Many hopeful adoptive parents would happily welcome the chance to adopt a child who is of a race different than their own. If you're interested in transracial adoption, there are essential elements to follow so that you can help your child thrive. A few of these include learning about and respecting your child’s culture, and finding ways to support their connections to it.
Today, Lifetime is giving you 4 tips on how you can have a successful transracial adoption!
1. Talk to Family and Friends
When you're wondering if adopting outside of your race is right for you, connect with your family about what becoming a multiracial family will look like. How will they react to the changes your adoption will bring? Are members of your extended family excited about your decision to adopt, and ready to support you and your child? Do you live in a community that appreciates diversity? Is the community likely to accept the child you bring into your family?
2. Educate Yourself on Adoption
If you've considered transracial adoption, it helps to learn from other adoptive parents. This is especially true when it comes to life-after-adoption. Check out this webinar, highlighting the experience of three Lifetime adoptive moms, each with a different story of transracial adoption.
Remember, adopting transracially isn't just when "a Caucasian couple adopts an African American child." If you are open to adopting a child who may not share race in common with you, it's important to learn as much as possible on this side of your adoption story. This Transracial Adoption Q&A webinar is a great place to start!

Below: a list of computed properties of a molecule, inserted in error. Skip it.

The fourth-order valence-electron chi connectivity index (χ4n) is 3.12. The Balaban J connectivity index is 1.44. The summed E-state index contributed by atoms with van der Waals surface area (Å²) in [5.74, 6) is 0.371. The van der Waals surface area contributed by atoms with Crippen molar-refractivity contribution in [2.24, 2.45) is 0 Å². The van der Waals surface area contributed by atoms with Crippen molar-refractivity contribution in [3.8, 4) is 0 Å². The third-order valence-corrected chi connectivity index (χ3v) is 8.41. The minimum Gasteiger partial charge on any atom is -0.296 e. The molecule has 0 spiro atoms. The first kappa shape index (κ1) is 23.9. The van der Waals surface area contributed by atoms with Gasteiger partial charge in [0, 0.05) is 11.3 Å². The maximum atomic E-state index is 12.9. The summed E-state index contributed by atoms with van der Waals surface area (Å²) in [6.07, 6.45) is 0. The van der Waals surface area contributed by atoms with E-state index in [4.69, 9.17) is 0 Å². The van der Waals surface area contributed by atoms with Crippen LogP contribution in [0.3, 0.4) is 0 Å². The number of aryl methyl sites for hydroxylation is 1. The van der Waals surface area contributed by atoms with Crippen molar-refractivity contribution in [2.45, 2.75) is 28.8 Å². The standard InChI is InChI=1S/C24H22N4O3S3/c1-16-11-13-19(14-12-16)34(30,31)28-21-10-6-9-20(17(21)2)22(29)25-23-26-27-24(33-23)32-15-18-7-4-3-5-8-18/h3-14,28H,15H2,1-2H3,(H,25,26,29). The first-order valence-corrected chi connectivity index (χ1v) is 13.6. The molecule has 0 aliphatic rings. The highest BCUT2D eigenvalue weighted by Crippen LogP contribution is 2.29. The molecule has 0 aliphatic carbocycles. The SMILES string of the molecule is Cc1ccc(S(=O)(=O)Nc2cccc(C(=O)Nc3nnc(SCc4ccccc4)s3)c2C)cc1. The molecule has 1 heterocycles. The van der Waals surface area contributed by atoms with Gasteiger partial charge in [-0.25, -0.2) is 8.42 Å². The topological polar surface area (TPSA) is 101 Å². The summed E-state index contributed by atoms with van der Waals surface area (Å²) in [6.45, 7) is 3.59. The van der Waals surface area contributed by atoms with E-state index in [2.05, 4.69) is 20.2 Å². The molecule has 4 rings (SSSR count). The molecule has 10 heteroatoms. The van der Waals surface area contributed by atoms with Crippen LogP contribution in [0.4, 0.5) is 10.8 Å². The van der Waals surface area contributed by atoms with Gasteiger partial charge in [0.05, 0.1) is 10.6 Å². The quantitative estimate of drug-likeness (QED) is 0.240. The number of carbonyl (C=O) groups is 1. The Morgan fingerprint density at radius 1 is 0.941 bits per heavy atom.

3. Consider Role Models for Your Child
Your child will naturally turn to you for guidance because you're the parent. But they'll probably have questions related to their race and culture that you can't answer or issues that you can't understand. Consider including adults in your child’s life who share their culture. It will give them the asset of positive role models!
4. Make Connections
Adopting a child of a different race is an excellent opportunity to explore new resources and get involved with groups in your community. Consider:
- Seeking out diverse schools in your community where you can enroll your future child.
- Participating in groups that are dedicated to racial justice.
- Joining a faith community that matches your adopted child’s heritage.
- Make connections with other transracial adoptive families with children.